Legal Considerations for Business Growth

Published in Orchard and Vine Magazine on: October 1, 2014

As the summer season winds down it is important to look back on the season in terms of positives and areas for improvements. For those of you in the orchard and vine industry, it is a chance to look for ways to grow your business in the off season in the hopes of increased returns next year. For some this means an actual growth in the production level or providing new services; for others this means expanding clientele or decreasing expenses.

In order for any business to be successful, the money coming in must be more than the money going out. This seems simple enough in theory, but businesses and entrepreneurs throughout time can attest to it being a bit more complicated in practice. As the time for harvest comes to an end and business begins to slow, it is important to look for ways to improve and grow your business, to see what can be enhanced and what new projects can be implemented in the upcoming year.

Perhaps, as an orchardist, you intend to sell your produce at a new farmer’s market or add some value-added products to your farm gate such as dried fruit or canned jam.  Maybe you are considering planting some additional trees or vines to expand your crop.  Perhaps, as a winery, you are thinking about expanding your reach with the creation of a wine club. Or, you are going to try to reduce your marketing expenses by focusing on social media.  All of these avenues can lead down the road of success.

As you are considering new options for growth, it is important to analyze the current legal structure of your business as well as identify potential risks stemming from your growth opportunity and, if necessary, how to minimize those risks with insurance. Maybe you are a viticulture consultant who operates as a sole proprietorship which you feel has little or no risk of liability and, frankly, do not want to deal with the complexity of incorporation. Perhaps you and your spouse currently sell the fruit grown on your farm at local markets and operate as a general partnership because you are engaged in a lower risk venture and want to benefit from deducting a portion of your business losses from other sources of income.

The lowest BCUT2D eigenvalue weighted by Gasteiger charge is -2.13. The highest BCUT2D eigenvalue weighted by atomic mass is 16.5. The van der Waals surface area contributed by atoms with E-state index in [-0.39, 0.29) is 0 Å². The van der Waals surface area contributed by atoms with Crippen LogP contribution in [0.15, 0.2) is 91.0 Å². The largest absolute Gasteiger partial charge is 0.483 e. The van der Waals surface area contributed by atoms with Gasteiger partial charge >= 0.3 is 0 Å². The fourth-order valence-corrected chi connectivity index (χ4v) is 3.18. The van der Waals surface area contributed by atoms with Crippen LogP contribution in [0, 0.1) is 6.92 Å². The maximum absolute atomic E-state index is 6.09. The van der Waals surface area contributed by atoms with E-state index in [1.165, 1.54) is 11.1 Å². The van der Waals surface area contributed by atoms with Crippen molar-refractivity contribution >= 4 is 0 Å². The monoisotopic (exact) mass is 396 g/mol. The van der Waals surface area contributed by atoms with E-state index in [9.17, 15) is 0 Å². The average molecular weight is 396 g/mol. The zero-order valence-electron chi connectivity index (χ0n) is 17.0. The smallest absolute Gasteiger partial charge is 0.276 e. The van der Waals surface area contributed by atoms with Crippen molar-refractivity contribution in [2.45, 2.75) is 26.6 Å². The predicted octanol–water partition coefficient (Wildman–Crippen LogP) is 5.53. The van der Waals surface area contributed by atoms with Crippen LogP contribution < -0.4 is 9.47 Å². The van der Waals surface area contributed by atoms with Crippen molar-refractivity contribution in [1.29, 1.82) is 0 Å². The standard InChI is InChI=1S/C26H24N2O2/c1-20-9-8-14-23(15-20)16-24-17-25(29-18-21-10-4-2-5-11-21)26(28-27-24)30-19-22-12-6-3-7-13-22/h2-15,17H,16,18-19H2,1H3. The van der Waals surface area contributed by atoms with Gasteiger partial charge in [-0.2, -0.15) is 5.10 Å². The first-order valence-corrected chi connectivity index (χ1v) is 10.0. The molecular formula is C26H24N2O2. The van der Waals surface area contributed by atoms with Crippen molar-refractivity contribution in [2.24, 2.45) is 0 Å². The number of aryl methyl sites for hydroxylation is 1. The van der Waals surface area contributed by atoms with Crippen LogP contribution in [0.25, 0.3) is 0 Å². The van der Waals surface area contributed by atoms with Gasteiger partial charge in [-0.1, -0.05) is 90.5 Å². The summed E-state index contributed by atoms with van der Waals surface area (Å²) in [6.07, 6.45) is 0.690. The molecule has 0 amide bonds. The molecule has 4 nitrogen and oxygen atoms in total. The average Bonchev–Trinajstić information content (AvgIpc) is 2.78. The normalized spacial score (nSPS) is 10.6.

While your current structure may be working well for your business, the growth of your business may demand a new type of structure.  For example, if you are planning on expanding your tasting room or building a small roadside marketplace of your property, you will want to consider the options of a limited partnership which would allow for financial investments by “passive” partners or equity financing which means that you would incorporate your business and obtain financing by issuing shares. If you believe undertaking a business venture with another person for a specific project is a positive step for business growth and development, you should consider a joint venture, which is a legal arrangement in which two or more parties combine their expertise, services, investments and other resources for a specified purpose, usually for a limited time. Now is a great time to discuss these matters with your legal advisor.

Some growth strategies result in increased business risks which may lead to legal claims and liability. While incorporation minimizes the risk of liability, insurance remains an important protection for any business. When expanding your business, you need to ensure that your insurance coverage continues to cover your new growth strategies. When determining your business’ insurance needs, it is essential to speak to a licenced broker and select the policy right for you and your needs.


Have the Grapes Really Been Freed? Part 2

Published in Orchard and Vine Magazine on: June 10, 2014

As the tourist season picks up, a review of the provincial laws regarding inter-provincial wine importation seems appropriate.  I have previously written on the Importation of Intoxicating Liquors Act (“IILA”) which dates back to 1928 and the 2012 personal consumption amendment. I questioned whether the grapes had really been freed.